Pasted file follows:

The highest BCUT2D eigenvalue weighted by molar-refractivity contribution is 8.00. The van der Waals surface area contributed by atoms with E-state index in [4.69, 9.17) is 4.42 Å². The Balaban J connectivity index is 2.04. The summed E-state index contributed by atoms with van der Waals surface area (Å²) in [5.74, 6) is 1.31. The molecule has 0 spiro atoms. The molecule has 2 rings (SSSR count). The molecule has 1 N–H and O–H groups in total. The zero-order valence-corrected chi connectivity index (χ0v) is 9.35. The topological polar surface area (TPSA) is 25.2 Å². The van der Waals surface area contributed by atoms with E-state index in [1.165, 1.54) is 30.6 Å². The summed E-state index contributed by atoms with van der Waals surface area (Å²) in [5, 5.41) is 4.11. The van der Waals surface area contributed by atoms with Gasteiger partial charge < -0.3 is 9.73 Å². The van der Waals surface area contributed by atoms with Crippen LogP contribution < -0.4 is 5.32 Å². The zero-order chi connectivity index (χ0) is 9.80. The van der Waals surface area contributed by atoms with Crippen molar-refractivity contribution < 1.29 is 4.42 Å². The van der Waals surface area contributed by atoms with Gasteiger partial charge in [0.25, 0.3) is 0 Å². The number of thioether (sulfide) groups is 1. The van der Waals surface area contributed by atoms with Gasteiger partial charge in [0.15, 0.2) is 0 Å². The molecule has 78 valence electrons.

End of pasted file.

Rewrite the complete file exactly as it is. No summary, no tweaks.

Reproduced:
The highest BCUT2D eigenvalue weighted by molar-refractivity contribution is 8.00. The van der Waals surface area contributed by atoms with E-state index in [4.69, 9.17) is 4.42 Å². The Balaban J connectivity index is 2.04. The summed E-state index contributed by atoms with van der Waals surface area (Å²) in [5.74, 6) is 1.31. The molecule has 0 spiro atoms. The molecule has 2 rings (SSSR count). The molecule has 1 N–H and O–H groups in total. The zero-order valence-corrected chi connectivity index (χ0v) is 9.35. The topological polar surface area (TPSA) is 25.2 Å². The van der Waals surface area contributed by atoms with E-state index in [1.165, 1.54) is 30.6 Å². The summed E-state index contributed by atoms with van der Waals surface area (Å²) in [5, 5.41) is 4.11. The van der Waals surface area contributed by atoms with Gasteiger partial charge < -0.3 is 9.73 Å². The van der Waals surface area contributed by atoms with Crippen LogP contribution < -0.4 is 5.32 Å². The zero-order chi connectivity index (χ0) is 9.80. The van der Waals surface area contributed by atoms with Crippen molar-refractivity contribution < 1.29 is 4.42 Å². The van der Waals surface area contributed by atoms with Gasteiger partial charge in [0.25, 0.3) is 0 Å². The number of thioether (sulfide) groups is 1. The van der Waals surface area contributed by atoms with Gasteiger partial charge in [0.15, 0.2) is 0 Å². The molecule has 78 valence electrons.